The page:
So the crux of the matter is in how we view our goals. Are we grasping for something off in the future in a way that denigrates our present experience and triggers a poverty mentality of lack, need, and desire? Or are we aspiring toward a higher ideal that’s on the same path we’re already on — while at the same time loving ourselves as we are now, and encouraging ourselves to feel whole, warm, abundant and blessed? It’s that switch in our state of mind that makes all the difference. That’s what sets the tone for what kind of future we create for ourselves.

Read More

Meditation and insomnia

Baby yawning as it goes to sleep

Meditation’s about “waking up” to reality, but can it help us get a good night’s sleep? Bodhipaksa indulges in some pillow-talk about four ways meditation can help with insomnia.

Like most people I’ve sometimes had periods when I’ve found it hard to sleep (or to get back to sleep). In a word: insomnia. It’s not that anything external is keeping me awake, but simply that I’m wide awake with my mind both tired and over-active.

Over the years I’ve tried various things, like reading, getting up and making a cup of tea, etc, that have been useful in breaking into any unhelpful mental patterns that I may have. And often those things work well. Insomnia (in my case at least) generally involves being caught up in a loop of thinking that stirs up emotion, and that cycle of thinking in turn stirs up emotion which causes more thinking. That cycle needs to be interrupted for sleep to take place. Even getting up and making a cup of tea (a stimulant!) can be enough to interrupt the cycle and allow the natural sleep process to kick in. And I’ve found that reading provides an alternative thought-stream (I have the author’s words in my mind rather than my own thoughts) and can help lull me into unconsciousness.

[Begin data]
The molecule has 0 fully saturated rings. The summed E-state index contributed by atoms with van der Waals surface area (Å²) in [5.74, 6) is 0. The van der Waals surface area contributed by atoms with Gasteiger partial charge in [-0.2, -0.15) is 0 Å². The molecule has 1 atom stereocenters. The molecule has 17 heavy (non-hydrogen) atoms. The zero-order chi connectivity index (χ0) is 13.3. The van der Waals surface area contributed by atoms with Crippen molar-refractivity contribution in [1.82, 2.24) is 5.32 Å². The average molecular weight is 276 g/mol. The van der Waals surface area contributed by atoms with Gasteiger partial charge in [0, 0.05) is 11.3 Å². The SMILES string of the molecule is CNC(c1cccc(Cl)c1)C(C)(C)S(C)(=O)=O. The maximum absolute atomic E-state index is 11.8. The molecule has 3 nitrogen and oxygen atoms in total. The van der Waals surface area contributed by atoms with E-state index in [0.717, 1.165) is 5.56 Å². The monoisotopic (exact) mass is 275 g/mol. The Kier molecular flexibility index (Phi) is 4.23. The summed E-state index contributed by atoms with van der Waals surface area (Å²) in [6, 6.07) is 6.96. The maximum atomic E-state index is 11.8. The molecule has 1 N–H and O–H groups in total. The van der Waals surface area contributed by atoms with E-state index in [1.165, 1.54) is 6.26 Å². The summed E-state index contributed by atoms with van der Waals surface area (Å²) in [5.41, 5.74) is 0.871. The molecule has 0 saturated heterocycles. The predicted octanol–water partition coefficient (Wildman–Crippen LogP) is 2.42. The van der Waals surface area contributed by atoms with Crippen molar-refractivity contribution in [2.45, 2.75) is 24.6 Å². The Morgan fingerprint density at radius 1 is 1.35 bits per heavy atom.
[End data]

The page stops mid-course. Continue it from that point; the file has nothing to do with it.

But I’ve also found some meditative techniques that have never failed to work, and I mostly prefer to use these. The times when I’ve chosen not to use them are when I’ve been on a creative streak and I haven’t actually wanted to sleep because my preference has been to “go with the flow” and do the writing (or whatever) that’s been buzzing around in my mind.

The reason that I decided to turn to a more meditative approach is that sometimes wanting to get to sleep will actually keep you awake! What happens is that you lie there awake, but wanting to sleep. At some point you start to drift off, and some dream imagery may start to well up into the mind. Then the part of your mind that’s still awake gets all excited because it sees signs of sleep, and this excitement wakes you up again! This is classic craving, or grasping, in which your mind tries to grab hold of something it wants. But sleep by nature involves letting go, and so the act of grasping will prevent sleep from arising. This happens in meditation too, of course. When we try to recreate enjoyable meditative experiences we often find that we prevent them from occurring — the reason they occurred previously was that we’d stopped grasping and had simply relaxed into our experience.

There are four different meditative approaches that I’ve found to be useful in dealing with insomnia.

1. Mindful breathing

This is as simple as you can get. Basically, just meditate! But there are a few caveats. Not all meditative techniques will help you to sleep. Some will actually cause further stimulation and keep you awake.

So, lying in bed, keep your awareness focused on the sensations of the breath in your belly, observing the rise and fall of the abdominal muscles. It’s important to keep your awareness focused on the belly rather than any other part of the breathing process, because this is the most calming place to observe your breathing. The sensations in the chest, throat, and head are actively stimulating, and so observing the breath in those places would be counter-productive.